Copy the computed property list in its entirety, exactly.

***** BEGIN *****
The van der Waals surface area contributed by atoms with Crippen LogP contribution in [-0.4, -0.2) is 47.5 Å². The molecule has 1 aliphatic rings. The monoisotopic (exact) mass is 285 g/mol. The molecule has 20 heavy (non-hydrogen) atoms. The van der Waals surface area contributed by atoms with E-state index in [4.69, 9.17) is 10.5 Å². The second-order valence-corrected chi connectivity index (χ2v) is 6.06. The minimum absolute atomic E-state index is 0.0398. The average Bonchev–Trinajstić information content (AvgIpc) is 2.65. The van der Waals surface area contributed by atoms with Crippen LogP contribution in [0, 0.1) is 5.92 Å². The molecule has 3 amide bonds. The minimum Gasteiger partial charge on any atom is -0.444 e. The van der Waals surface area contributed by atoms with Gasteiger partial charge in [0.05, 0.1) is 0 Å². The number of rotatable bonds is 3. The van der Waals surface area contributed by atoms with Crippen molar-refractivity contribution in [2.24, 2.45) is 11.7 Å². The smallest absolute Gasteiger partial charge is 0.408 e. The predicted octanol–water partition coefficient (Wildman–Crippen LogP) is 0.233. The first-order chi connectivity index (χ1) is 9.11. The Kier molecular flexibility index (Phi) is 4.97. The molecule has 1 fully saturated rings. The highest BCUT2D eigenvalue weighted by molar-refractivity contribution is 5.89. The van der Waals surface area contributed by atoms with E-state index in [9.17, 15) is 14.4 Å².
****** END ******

The van der Waals surface area contributed by atoms with Crippen LogP contribution in [-0.4, -0.2) is 47.5 Å². The molecule has 1 aliphatic rings. The monoisotopic (exact) mass is 285 g/mol. The molecule has 20 heavy (non-hydrogen) atoms. The van der Waals surface area contributed by atoms with E-state index in [4.69, 9.17) is 10.5 Å². The second-order valence-corrected chi connectivity index (χ2v) is 6.06. The minimum absolute atomic E-state index is 0.0398. The average Bonchev–Trinajstić information content (AvgIpc) is 2.65. The van der Waals surface area contributed by atoms with Crippen LogP contribution in [0, 0.1) is 5.92 Å². The molecule has 3 amide bonds. The minimum Gasteiger partial charge on any atom is -0.444 e. The van der Waals surface area contributed by atoms with Gasteiger partial charge in [0.05, 0.1) is 0 Å². The number of rotatable bonds is 3. The van der Waals surface area contributed by atoms with Crippen molar-refractivity contribution in [2.24, 2.45) is 11.7 Å². The smallest absolute Gasteiger partial charge is 0.408 e. The predicted octanol–water partition coefficient (Wildman–Crippen LogP) is 0.233. The first-order chi connectivity index (χ1) is 9.11. The Kier molecular flexibility index (Phi) is 4.97. The molecule has 1 fully saturated rings. The highest BCUT2D eigenvalue weighted by molar-refractivity contribution is 5.89. The van der Waals surface area contributed by atoms with E-state index in [9.17, 15) is 14.4 Å².